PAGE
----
Superb Fairy-wren Malurus cyaneus
Much of our work on the superb fairy-wren has been based around their interesting mating system in which groups of males cooperate with a single female to rear young, yet most (~75% offspring) are sired by males from outside the group. This is the highest known incidence of cuckoldry. This remarkable mating system is produced by female control of fertilization and consistent preference for certain extra-group male genotypes. We found that males living in pairs gain more paternity in their broods compared with dominant males in multi-male cooperative groups. Helpers provide an alternative source of paternal investment, and allow females to express unrestricted mate choice. High levels of extra-group matings mean helpers in this species are often not related to the young they provision, however interestingly helpers still provide care regardless of the degree of relatedness to the young.
To solicit extra-group fertilisations, male superb fairy-wrens display their brightly coloured nuptial plumage during visits to females in neighbouring territories. This ornamental plumage is lost at the end of the breeding season, and reacquired before the next breeding season. Individuals start visiting females as soon as they return to nuptial plumage, often several months before the start of breeding. After finding that males undergo the prenuptial moult earlier as they age and when they are in superior condition, we proposed that the purpose of male displays may be to advertise their quality, and that females use this variation to assess the relative quality of prospective extra-group mates. In addition to plumage, we found males use flower petals in their courtship display when soliciting extra-pair fertilisations. Interestingly, displays were never followed by an immediate copulation, so the behaviour appears most consistent with self-advertisement by males.
When we examined the natal and breeding dispersal of superb fairy-wren, we found this species exhibits male philopatry and female-biased dispersal. Some young males did disperse, and this was generally prompted by breeding vacancies in nearby territories. All females dispersed in their first year, in two distinct phases – the later phase appearing forced due to aggression from mothers. We found dispersal by established breeders was much less common, but still female-biased.
In a separate study, we used field observations and playback experiments to discover that male song is triggered most frequently by the calls of predators. Acoustic properties of this song suggest that it is a long-range signal. We suggest that a possible explanation for this unusual phenomenon is that the male song has evolved through sexual selection as an honest signal to females of male quality, for the purpose of obtaining extra-pair copulations.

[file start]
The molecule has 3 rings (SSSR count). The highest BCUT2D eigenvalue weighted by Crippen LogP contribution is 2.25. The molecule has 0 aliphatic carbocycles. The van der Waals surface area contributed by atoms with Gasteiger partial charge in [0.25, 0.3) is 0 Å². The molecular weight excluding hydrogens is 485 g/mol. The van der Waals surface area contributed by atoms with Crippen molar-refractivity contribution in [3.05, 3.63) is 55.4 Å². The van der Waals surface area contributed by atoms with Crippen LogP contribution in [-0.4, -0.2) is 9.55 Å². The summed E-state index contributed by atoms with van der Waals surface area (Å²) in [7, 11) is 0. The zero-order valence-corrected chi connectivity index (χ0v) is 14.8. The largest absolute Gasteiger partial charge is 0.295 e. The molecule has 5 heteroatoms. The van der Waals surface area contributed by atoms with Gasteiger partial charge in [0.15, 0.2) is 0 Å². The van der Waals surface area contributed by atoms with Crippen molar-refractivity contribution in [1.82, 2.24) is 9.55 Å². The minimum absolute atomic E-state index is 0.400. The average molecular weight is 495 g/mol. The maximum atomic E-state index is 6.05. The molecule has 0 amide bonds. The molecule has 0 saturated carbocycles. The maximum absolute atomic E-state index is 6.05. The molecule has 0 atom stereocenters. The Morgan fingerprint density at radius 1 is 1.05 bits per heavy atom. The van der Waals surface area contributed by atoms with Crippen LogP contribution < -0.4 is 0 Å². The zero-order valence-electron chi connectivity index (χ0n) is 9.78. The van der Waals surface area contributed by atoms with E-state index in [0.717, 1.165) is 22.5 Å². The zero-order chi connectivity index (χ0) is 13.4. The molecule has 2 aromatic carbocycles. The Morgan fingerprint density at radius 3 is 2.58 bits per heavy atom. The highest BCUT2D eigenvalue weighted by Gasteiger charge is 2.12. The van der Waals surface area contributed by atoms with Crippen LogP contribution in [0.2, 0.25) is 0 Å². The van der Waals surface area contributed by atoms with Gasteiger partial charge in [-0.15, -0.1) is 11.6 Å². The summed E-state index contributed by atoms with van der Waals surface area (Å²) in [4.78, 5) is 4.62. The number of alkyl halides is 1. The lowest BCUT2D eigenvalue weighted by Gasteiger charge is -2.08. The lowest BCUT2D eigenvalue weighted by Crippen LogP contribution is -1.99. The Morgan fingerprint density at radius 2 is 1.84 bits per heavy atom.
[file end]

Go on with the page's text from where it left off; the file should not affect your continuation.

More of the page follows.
Information about our current projects involving superb fairy-wrens can be found on the Research page.
Much of the work described above was conducted as part of Raoul Mulder’s PhD entitled “Evolutionary ecology of the mating system of superb fairy-wrens”. Raoul is currently Head of the School of BioSciences at the University of Melbourne. More information about Raoul can be found on the People page.
More information about this research can be found in these publications:
Cockburn, A, Sims, RA, Osmond, HL, Green, DJ, Double, MC & Mulder, RA (2008). Can we measure the benefits of help in cooperatively breeding birds? The case of superb fairy-wrens Malurus cyaneus. Journal of Animal Ecology 77: 430-438. Full text
Cockburn, A, Osmond, H, Mulder, RA, Double, MC & Green, DJ (2008). Demography of male reproductive queues in cooperatively breeding superb fairy-wrens Malurus cyaneus. Journal of Animal Ecology 77: 297-304. Full text
Cockburn, A, Osmond, HL, Mulder, RA, Green, DJ & Double, MC (2003). Divorce, dispersal and incest avoidance in the cooperatively breeding superb fairy-wren Malurus cyaneus. Journal of Animal Ecology 72: 189-202. Full text
Mulder, RA (1997). Extra-group courtship displays and other reproductive tactics of superb fairy-wrens. Australian Journal of Zoology 45: 131-143. Full text
Mulder, RA (1995). Natal and breeding dispersal in a co-operative, extra-group-mating bird. Journal of Avian Biology 26: 234-240. Full text
Dunn, PO, Cockburn, A & Mulder, RA (1995). Fairy-wren helpers often care for young to which they are unrelated. Proceedings of the Royal Society of London Series B: Biological Sciences 259: 339-343. Full text
Mulder, RA & Magrath, MJ (1994). Timing of prenuptial molt as a sexually selected indicator of male quality in superb fairy-wrens (Malurus cyaneus). Behavioral Ecology 5: 393-400. Full text
Mulder, RA, Dunn, PO, Cockburn, A, Lazenby-Cohen, KA & Howell, MJ (1994). Helpers liberate female fairy-wrens from constraints on extra-pair mate choice. Proceedings: Biological Sciences 255: 223-229. Full text
Mulder, RA & Cockburn, A (1993). Sperm competition and the reproductive anatomy of male superb fairy-wrens. The Auk 110: 588-593. Full text
Mulder, RA & Langmore, NE (1993). Dominant males punish helpers for temporary defection in superb fairy-wrens. Animal Behaviour 45: 830-833. Full text
Langmore, NE & Mulder, RA (1992). A novel context for bird song: predator calls prompt male singing in the kleptogamous superb fairy‐wren, Malurus cyaneus. Ethology 90: 143-153. Full text
Photo: Catherine Payne
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